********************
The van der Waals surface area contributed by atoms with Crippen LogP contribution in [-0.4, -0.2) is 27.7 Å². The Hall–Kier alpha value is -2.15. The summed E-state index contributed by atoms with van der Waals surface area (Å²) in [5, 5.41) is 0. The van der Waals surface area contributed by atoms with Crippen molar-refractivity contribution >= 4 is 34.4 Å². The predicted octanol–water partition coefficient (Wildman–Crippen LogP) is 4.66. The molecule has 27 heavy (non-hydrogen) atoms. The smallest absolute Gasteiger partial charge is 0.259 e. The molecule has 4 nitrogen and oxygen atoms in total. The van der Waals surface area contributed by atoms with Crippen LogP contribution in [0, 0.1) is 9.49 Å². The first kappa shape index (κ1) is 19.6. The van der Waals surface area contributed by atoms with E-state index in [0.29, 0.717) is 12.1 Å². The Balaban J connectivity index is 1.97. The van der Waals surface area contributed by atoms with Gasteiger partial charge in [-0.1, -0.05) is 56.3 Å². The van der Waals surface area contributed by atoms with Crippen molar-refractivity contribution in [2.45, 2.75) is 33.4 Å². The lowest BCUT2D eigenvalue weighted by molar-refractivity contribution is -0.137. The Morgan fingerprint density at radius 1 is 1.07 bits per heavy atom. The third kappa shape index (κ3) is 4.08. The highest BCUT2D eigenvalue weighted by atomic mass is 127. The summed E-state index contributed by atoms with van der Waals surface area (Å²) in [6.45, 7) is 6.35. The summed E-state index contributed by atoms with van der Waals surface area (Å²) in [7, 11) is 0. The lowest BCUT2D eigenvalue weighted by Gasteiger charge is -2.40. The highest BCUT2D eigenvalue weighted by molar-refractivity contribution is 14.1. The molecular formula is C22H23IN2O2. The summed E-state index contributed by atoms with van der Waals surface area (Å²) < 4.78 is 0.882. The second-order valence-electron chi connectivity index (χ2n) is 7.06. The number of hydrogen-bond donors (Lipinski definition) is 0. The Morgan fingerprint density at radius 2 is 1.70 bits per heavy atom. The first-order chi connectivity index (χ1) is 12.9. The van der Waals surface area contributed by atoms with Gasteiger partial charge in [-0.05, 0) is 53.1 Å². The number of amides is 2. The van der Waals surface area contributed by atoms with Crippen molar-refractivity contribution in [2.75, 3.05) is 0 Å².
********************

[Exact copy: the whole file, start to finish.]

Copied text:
The van der Waals surface area contributed by atoms with Crippen LogP contribution in [-0.4, -0.2) is 27.7 Å². The Hall–Kier alpha value is -2.15. The summed E-state index contributed by atoms with van der Waals surface area (Å²) in [5, 5.41) is 0. The van der Waals surface area contributed by atoms with Crippen molar-refractivity contribution >= 4 is 34.4 Å². The predicted octanol–water partition coefficient (Wildman–Crippen LogP) is 4.66. The molecule has 27 heavy (non-hydrogen) atoms. The smallest absolute Gasteiger partial charge is 0.259 e. The molecule has 4 nitrogen and oxygen atoms in total. The van der Waals surface area contributed by atoms with Crippen LogP contribution in [0, 0.1) is 9.49 Å². The first kappa shape index (κ1) is 19.6. The van der Waals surface area contributed by atoms with E-state index in [0.29, 0.717) is 12.1 Å². The Balaban J connectivity index is 1.97. The van der Waals surface area contributed by atoms with Gasteiger partial charge in [-0.1, -0.05) is 56.3 Å². The van der Waals surface area contributed by atoms with Crippen molar-refractivity contribution in [2.45, 2.75) is 33.4 Å². The lowest BCUT2D eigenvalue weighted by molar-refractivity contribution is -0.137. The Morgan fingerprint density at radius 1 is 1.07 bits per heavy atom. The third kappa shape index (κ3) is 4.08. The highest BCUT2D eigenvalue weighted by atomic mass is 127. The summed E-state index contributed by atoms with van der Waals surface area (Å²) in [6.45, 7) is 6.35. The summed E-state index contributed by atoms with van der Waals surface area (Å²) in [7, 11) is 0. The lowest BCUT2D eigenvalue weighted by Gasteiger charge is -2.40. The highest BCUT2D eigenvalue weighted by molar-refractivity contribution is 14.1. The molecular formula is C22H23IN2O2. The summed E-state index contributed by atoms with van der Waals surface area (Å²) < 4.78 is 0.882. The second-order valence-electron chi connectivity index (χ2n) is 7.06. The number of hydrogen-bond donors (Lipinski definition) is 0. The Morgan fingerprint density at radius 2 is 1.70 bits per heavy atom. The first-order chi connectivity index (χ1) is 12.9. The van der Waals surface area contributed by atoms with Gasteiger partial charge in [-0.05, 0) is 53.1 Å². The number of amides is 2. The van der Waals surface area contributed by atoms with Crippen molar-refractivity contribution in [2.75, 3.05) is 0 Å².